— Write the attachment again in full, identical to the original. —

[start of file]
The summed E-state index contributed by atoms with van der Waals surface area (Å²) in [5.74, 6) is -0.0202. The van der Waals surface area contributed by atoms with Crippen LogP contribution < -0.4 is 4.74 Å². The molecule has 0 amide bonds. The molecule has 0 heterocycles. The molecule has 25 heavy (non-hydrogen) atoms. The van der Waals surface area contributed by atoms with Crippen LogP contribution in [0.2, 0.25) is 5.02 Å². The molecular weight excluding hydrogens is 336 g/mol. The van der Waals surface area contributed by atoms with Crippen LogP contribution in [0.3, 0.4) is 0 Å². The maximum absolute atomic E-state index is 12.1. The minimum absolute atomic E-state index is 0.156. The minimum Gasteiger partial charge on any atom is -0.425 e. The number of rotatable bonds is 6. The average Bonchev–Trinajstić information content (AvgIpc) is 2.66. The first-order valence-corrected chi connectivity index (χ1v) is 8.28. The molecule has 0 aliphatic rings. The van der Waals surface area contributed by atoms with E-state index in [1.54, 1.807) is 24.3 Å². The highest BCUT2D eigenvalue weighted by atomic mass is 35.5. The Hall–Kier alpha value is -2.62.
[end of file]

The summed E-state index contributed by atoms with van der Waals surface area (Å²) in [5.74, 6) is -0.0202. The van der Waals surface area contributed by atoms with Crippen LogP contribution < -0.4 is 4.74 Å². The molecule has 0 amide bonds. The molecule has 0 heterocycles. The molecule has 25 heavy (non-hydrogen) atoms. The van der Waals surface area contributed by atoms with Crippen LogP contribution in [0.2, 0.25) is 5.02 Å². The molecular weight excluding hydrogens is 336 g/mol. The van der Waals surface area contributed by atoms with Crippen LogP contribution in [0.3, 0.4) is 0 Å². The maximum absolute atomic E-state index is 12.1. The minimum absolute atomic E-state index is 0.156. The minimum Gasteiger partial charge on any atom is -0.425 e. The number of rotatable bonds is 6. The average Bonchev–Trinajstić information content (AvgIpc) is 2.66. The first-order valence-corrected chi connectivity index (χ1v) is 8.28. The molecule has 0 aliphatic rings. The van der Waals surface area contributed by atoms with E-state index in [1.54, 1.807) is 24.3 Å². The highest BCUT2D eigenvalue weighted by atomic mass is 35.5. The Hall–Kier alpha value is -2.62.